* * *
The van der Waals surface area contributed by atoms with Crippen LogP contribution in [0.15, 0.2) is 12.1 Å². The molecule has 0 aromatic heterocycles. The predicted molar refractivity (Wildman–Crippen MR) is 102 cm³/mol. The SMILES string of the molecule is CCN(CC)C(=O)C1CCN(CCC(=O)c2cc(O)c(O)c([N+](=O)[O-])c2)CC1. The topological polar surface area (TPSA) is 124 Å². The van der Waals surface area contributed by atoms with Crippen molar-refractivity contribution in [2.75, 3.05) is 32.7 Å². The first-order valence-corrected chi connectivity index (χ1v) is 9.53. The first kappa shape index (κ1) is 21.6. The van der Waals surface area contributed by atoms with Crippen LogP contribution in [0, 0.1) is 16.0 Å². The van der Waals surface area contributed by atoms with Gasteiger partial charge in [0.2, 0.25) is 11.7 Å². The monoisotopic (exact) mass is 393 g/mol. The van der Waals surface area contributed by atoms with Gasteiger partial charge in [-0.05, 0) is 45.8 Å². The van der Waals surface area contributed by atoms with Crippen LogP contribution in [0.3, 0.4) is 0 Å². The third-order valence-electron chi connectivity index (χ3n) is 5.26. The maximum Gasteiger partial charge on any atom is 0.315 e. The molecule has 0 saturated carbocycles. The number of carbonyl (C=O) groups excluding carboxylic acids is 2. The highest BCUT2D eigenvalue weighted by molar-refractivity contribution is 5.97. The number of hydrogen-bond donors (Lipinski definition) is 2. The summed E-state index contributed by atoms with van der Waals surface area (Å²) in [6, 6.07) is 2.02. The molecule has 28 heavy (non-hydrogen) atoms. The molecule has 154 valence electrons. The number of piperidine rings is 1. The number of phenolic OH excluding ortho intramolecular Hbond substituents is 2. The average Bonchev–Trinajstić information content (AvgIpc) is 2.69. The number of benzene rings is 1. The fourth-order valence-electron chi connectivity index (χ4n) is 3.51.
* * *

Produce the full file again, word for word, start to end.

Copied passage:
The van der Waals surface area contributed by atoms with Crippen LogP contribution in [0.15, 0.2) is 12.1 Å². The molecule has 0 aromatic heterocycles. The predicted molar refractivity (Wildman–Crippen MR) is 102 cm³/mol. The SMILES string of the molecule is CCN(CC)C(=O)C1CCN(CCC(=O)c2cc(O)c(O)c([N+](=O)[O-])c2)CC1. The topological polar surface area (TPSA) is 124 Å². The van der Waals surface area contributed by atoms with Crippen molar-refractivity contribution in [2.75, 3.05) is 32.7 Å². The first-order valence-corrected chi connectivity index (χ1v) is 9.53. The first kappa shape index (κ1) is 21.6. The van der Waals surface area contributed by atoms with Crippen LogP contribution in [0, 0.1) is 16.0 Å². The van der Waals surface area contributed by atoms with Gasteiger partial charge in [0.2, 0.25) is 11.7 Å². The monoisotopic (exact) mass is 393 g/mol. The van der Waals surface area contributed by atoms with Gasteiger partial charge in [-0.05, 0) is 45.8 Å². The van der Waals surface area contributed by atoms with Crippen LogP contribution in [0.3, 0.4) is 0 Å². The third-order valence-electron chi connectivity index (χ3n) is 5.26. The maximum Gasteiger partial charge on any atom is 0.315 e. The molecule has 0 saturated carbocycles. The number of carbonyl (C=O) groups excluding carboxylic acids is 2. The highest BCUT2D eigenvalue weighted by molar-refractivity contribution is 5.97. The number of hydrogen-bond donors (Lipinski definition) is 2. The summed E-state index contributed by atoms with van der Waals surface area (Å²) in [6, 6.07) is 2.02. The molecule has 28 heavy (non-hydrogen) atoms. The molecule has 154 valence electrons. The number of piperidine rings is 1. The number of phenolic OH excluding ortho intramolecular Hbond substituents is 2. The average Bonchev–Trinajstić information content (AvgIpc) is 2.69. The number of benzene rings is 1. The fourth-order valence-electron chi connectivity index (χ4n) is 3.51.